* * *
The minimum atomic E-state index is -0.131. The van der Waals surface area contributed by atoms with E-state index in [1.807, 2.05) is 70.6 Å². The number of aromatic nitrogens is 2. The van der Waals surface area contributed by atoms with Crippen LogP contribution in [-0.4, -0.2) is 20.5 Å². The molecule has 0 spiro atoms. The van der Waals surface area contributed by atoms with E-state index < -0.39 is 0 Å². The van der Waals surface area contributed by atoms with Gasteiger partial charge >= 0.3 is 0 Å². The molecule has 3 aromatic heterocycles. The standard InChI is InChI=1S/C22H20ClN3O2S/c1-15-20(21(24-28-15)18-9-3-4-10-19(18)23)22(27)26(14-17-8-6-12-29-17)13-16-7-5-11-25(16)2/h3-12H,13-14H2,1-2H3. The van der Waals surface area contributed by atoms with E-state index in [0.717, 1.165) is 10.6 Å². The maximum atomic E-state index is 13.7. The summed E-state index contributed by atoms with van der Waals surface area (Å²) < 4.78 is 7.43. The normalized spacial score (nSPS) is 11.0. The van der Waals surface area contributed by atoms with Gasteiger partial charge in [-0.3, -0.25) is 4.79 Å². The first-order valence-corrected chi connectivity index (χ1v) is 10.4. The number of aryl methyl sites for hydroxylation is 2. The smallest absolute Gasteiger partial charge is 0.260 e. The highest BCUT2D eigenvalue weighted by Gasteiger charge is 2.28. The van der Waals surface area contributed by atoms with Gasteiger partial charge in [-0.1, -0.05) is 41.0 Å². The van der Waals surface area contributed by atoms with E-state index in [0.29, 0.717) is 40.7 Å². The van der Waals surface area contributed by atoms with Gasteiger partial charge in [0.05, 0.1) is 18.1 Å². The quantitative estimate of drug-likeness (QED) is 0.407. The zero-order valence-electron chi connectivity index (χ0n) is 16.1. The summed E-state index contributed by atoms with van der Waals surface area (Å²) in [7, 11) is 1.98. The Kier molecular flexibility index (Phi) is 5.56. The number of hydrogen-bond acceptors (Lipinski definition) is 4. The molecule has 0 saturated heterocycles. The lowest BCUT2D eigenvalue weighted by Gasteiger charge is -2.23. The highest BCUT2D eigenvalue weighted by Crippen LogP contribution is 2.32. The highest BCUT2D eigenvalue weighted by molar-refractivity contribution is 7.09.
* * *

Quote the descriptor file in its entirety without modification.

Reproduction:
The minimum atomic E-state index is -0.131. The van der Waals surface area contributed by atoms with E-state index in [1.807, 2.05) is 70.6 Å². The number of aromatic nitrogens is 2. The van der Waals surface area contributed by atoms with Crippen LogP contribution in [-0.4, -0.2) is 20.5 Å². The molecule has 0 spiro atoms. The van der Waals surface area contributed by atoms with E-state index < -0.39 is 0 Å². The van der Waals surface area contributed by atoms with Gasteiger partial charge >= 0.3 is 0 Å². The molecule has 3 aromatic heterocycles. The standard InChI is InChI=1S/C22H20ClN3O2S/c1-15-20(21(24-28-15)18-9-3-4-10-19(18)23)22(27)26(14-17-8-6-12-29-17)13-16-7-5-11-25(16)2/h3-12H,13-14H2,1-2H3. The van der Waals surface area contributed by atoms with E-state index in [0.717, 1.165) is 10.6 Å². The maximum atomic E-state index is 13.7. The summed E-state index contributed by atoms with van der Waals surface area (Å²) < 4.78 is 7.43. The normalized spacial score (nSPS) is 11.0. The van der Waals surface area contributed by atoms with Gasteiger partial charge in [-0.3, -0.25) is 4.79 Å². The first-order valence-corrected chi connectivity index (χ1v) is 10.4. The number of aryl methyl sites for hydroxylation is 2. The smallest absolute Gasteiger partial charge is 0.260 e. The highest BCUT2D eigenvalue weighted by Gasteiger charge is 2.28. The van der Waals surface area contributed by atoms with Gasteiger partial charge in [-0.1, -0.05) is 41.0 Å². The van der Waals surface area contributed by atoms with E-state index in [0.29, 0.717) is 40.7 Å². The van der Waals surface area contributed by atoms with Gasteiger partial charge in [0.05, 0.1) is 18.1 Å². The quantitative estimate of drug-likeness (QED) is 0.407. The zero-order valence-electron chi connectivity index (χ0n) is 16.1. The summed E-state index contributed by atoms with van der Waals surface area (Å²) in [7, 11) is 1.98. The Kier molecular flexibility index (Phi) is 5.56. The number of hydrogen-bond acceptors (Lipinski definition) is 4. The molecule has 0 saturated heterocycles. The lowest BCUT2D eigenvalue weighted by Gasteiger charge is -2.23. The highest BCUT2D eigenvalue weighted by Crippen LogP contribution is 2.32. The highest BCUT2D eigenvalue weighted by molar-refractivity contribution is 7.09.